These spikes are actually a result of the design of the telescope and are caused by light glinting off of the struts that support the secondary mirror within the main baffle of the telescope assembly (think back to the first figure in this post showing Hubble’s optical telescope assembly). Actually, we often see this same phenomenon in terrestrial photography—caused by a camera’s optical system. The blades that make up a camera’s iris diaphragm, when stopped down to very high f-numbers, or a very small aperture, tend to produce a similar effect on bright points of light. This is generally seen as a pleasing effect, and is often intentionally planned to add a dynamic element to the photograph. Back to astronomical imagery, it is also interesting that different wavelengths of light scatter around the struts differently. This is what gives the diffraction spikes in color images their subtle rainbow look, which also adds to the image aesthetics.
Although I’ve clearly made the case that we usually keep diffraction spikes in images, there have been examples where they have been removed because they may distract too much from the science story of the image. One such example is a 2019 press release image of Eta Carinae. The rays of light that appear to shine through the homunculus (the dumbbell-shaped nebula at the center of the image) and illuminate the surrounding red gas are one very important element of the image. In a chance alignment, the strong beams shining towards the lower right of the image just happened to overlap with diffraction spikes from the bright central star. Removing those spikes aided in the telling of this science story.
Donuts, Ghosts, and Glints
Any bright star in the field of view of the detector (and even just outside of it) is going to produce reflection artifacts. The location of these artifacts depends on how far “off-axis” the bright star is. If the star falls near the center of the detector, there will be a large glowing ghost of its reflected light nearby. The farther away from the center a star is (off-axis), the more offset and distorted these reflections become. Some take the form of donuts, or figure 8s, and there can be multiple reflections from a single bright star within the field. What’s more, bright stars that aren’t in the field of view of the detector, but still reflected within the optical system (remember, the instruments only pick off a small amount of the light actually entering the telescope), can produce glints that wind up on the detector. There is one type of glint in particular that has come to be known as “dragon’s breath” for its unique, sometimes quite large, glowing signature on the image resembling a torrent of flame coming from a dragon. The image processor should do everything within their power to reduce, remove, or mitigate these effects to reduce the potential for confusion in the final image. This could involve replacing the affected area with data from other observations, and/or using tools to reduce the brightness of the reflection. A last resort option, depending on the severity of effect, and where it falls in an image, is to replace those pixels with the average background level.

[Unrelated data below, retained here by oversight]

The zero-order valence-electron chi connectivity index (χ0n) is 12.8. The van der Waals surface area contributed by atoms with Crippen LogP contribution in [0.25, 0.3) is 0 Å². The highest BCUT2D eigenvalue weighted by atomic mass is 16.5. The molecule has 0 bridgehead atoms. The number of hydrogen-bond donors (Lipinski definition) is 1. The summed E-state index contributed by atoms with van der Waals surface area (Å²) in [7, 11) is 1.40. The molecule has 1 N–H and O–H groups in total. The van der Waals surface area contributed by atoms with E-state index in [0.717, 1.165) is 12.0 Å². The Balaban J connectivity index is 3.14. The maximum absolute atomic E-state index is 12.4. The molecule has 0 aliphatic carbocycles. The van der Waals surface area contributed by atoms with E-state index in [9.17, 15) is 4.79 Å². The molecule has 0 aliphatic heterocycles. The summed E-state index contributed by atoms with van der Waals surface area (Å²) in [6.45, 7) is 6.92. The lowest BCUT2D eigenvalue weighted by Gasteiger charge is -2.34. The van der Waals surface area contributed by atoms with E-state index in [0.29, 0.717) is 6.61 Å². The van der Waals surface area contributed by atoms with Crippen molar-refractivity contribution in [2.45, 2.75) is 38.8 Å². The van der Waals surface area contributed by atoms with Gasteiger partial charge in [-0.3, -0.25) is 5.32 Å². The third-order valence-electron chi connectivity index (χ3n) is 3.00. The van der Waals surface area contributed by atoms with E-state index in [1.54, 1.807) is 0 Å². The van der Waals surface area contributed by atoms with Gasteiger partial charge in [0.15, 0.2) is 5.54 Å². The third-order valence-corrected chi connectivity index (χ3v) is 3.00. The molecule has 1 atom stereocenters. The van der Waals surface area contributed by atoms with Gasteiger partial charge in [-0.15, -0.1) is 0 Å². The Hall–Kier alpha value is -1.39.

Point-Spread Function (PSF)
The PSF is another by-product of the optical system of the telescope. We must remember that even with Hubble’s exquisite angular resolution (its ability to actually resolve features on very distant objects), it is not actually resolving the surfaces of distant stars. All of the stars that Hubble can see are, in fact, pinpoints of light, but the brighter a star is, the more its light spreads out within the detector—this is what is meant by point spread. Hubble is not seeing the surface of those bright stars, it’s just that the detector system is overwhelmed by their brightness, and each detector and filter combination imparts a unique look to that spread of light. This is why very bright stars are surrounded by colorful halos of light in color images. Excessively large PSFs that distract from their surroundings can be handled through local brightness or contrast adjustments when compositing the image.